Choosing a Stone Countertop for Your Bathroom
Stone countertops in bathrooms are a natural choice. They have an organic beauty and they're very durable because (if you'll pardon the pun) they're hard as a rock. But the advantages don't stop there: Stone is heat resistant, easy to maintain (if properly sealed) and available in a wide range of colors and textures. However, that's not to say it's without its downsides. Natural stone can stain and it is expensive, too. Plus, if you use an oversize piece, you may need extra support under the floor.
Only you can weigh the pros and cons for your particular bathroom project, but here are some of the most popular options in stone countertops and what they have to offer:
Highly polished marble gives a bathroom an instant air of elegance. It comes in a virtual rainbow of colors, running the gamut from nearly pure white (marble, by its very nature, has obvious veining) to pale pinks and blues to dramatic blacks and browns. It is, however, one of the most expensive types of stone and susceptible to stains, perhaps more so than any of its counterparts. The good news, though, is that you can take preventative measures; staining need not be a problem if the stone is treated with a penetrating silicone sealer that is maintained regularly.
For more informal interiors, limestone often proves to be a good choice. This sandy stone, readily available, often captures fossilized plant and animal life, giving it a certain primitive appeal. Unlike marble, limestone is most often honed to a matte finish. But the very fact that it is so absorbent makes proper cleaning and maintaining an imperative. On the other hand, limestone is very much like marble in that it comes in a wide variety of colors. In its purest form, it is white or cream-colored, but specific minerals can cause diverse coloration. Iron, for example, will typically cause limestone to take on a red or yellow appearance while carbon tends to turn it gray or black.
Due to its compression while being formed upon beds of clay, slate naturally splits into broad, thin layers - perfectly suitable for countertops. With its textured surface, this type of stone has an organic look that makes it another good choice for informal spaces. Most often available in solid gray, black or green, slate is much softer than granite but, nonetheless, extremely durable. And to protect your investment (slate, too, is expensive), it should be sealed and properly maintained to prevent staining.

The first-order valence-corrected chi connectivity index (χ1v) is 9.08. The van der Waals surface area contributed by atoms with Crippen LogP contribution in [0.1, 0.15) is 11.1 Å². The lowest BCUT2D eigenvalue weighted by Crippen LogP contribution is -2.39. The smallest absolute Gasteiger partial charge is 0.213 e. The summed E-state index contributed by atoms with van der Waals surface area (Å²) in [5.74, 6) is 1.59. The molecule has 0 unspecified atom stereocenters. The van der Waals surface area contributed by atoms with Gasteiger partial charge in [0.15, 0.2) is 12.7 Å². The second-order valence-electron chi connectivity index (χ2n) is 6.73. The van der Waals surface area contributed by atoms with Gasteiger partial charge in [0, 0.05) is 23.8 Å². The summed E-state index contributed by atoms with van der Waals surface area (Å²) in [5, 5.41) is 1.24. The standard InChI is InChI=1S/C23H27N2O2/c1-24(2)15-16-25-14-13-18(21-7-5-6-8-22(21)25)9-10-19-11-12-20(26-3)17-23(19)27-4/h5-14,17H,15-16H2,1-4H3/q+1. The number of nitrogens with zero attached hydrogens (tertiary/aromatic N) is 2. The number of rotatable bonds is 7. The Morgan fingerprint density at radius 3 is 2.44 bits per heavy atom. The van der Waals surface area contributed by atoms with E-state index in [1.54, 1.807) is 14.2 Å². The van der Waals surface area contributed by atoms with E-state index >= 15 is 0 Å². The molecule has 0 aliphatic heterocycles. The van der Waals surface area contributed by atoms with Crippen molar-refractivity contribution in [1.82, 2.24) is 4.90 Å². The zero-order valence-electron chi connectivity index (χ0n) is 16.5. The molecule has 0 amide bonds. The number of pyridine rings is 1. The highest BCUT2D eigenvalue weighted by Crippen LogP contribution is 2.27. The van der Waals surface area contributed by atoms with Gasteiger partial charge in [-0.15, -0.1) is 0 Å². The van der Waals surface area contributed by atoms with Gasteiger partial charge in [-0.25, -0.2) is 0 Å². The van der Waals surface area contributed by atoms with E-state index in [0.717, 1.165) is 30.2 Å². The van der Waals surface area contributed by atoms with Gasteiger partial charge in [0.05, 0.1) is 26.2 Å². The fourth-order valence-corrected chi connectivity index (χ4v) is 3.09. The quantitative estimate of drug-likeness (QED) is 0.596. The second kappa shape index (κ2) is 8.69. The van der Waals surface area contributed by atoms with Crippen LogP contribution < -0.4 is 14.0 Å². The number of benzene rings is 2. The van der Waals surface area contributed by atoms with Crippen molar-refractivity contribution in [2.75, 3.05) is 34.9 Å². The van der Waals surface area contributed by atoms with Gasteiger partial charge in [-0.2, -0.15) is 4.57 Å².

Coarse-grained sandstone is precisely what its name implies - a sedimentary rock made up of sand masses created by moving water or by wind. The color of this particular stone is determined by the cementing material; iron oxides result in red or reddish-brown colors while other materials can cast white, yellow or grayish hues. Like all natural stones, too, this type needs to be sealed to prevent, or at least minimize, staining.
In terms of cost, granite is at the high end of the spectrum. But the rich look it provides is well worth it. This extremely hard rock, formed by volcanic activity, has a shimmering beauty that results from the crystals of quartz, mica and feldspar trapped within it. And its durability means that it will be yours to enjoy for years to come. It has the advantage of being bacteria-resistant and - with proper sealing - is highly stain-resistant, too. Plus, it's nearly impossible to scratch. Granite is available in a striking array of colors, and is the one natural stone that has a ready-made option; prefabricated granite is available at some home centers.
You may remember seeing a soapstone top on your high school chemistry table, but now this natural stone is right at home in the bathroom, too. Typically gray in color, it's highly resistant to heat yet softer than most of its counterparts. Still, it's a very dense (non-porous) material, even more so than marble, slate, limestone or granite. That's good news, especially for bathroom applications, because it means that the surface will not stain; liquids simply can't penetrate it. Very little maintenance is required, too. All that's needed is an occasional coat of mineral oil; once applied, the stone will darken to a charcoal gray or even black.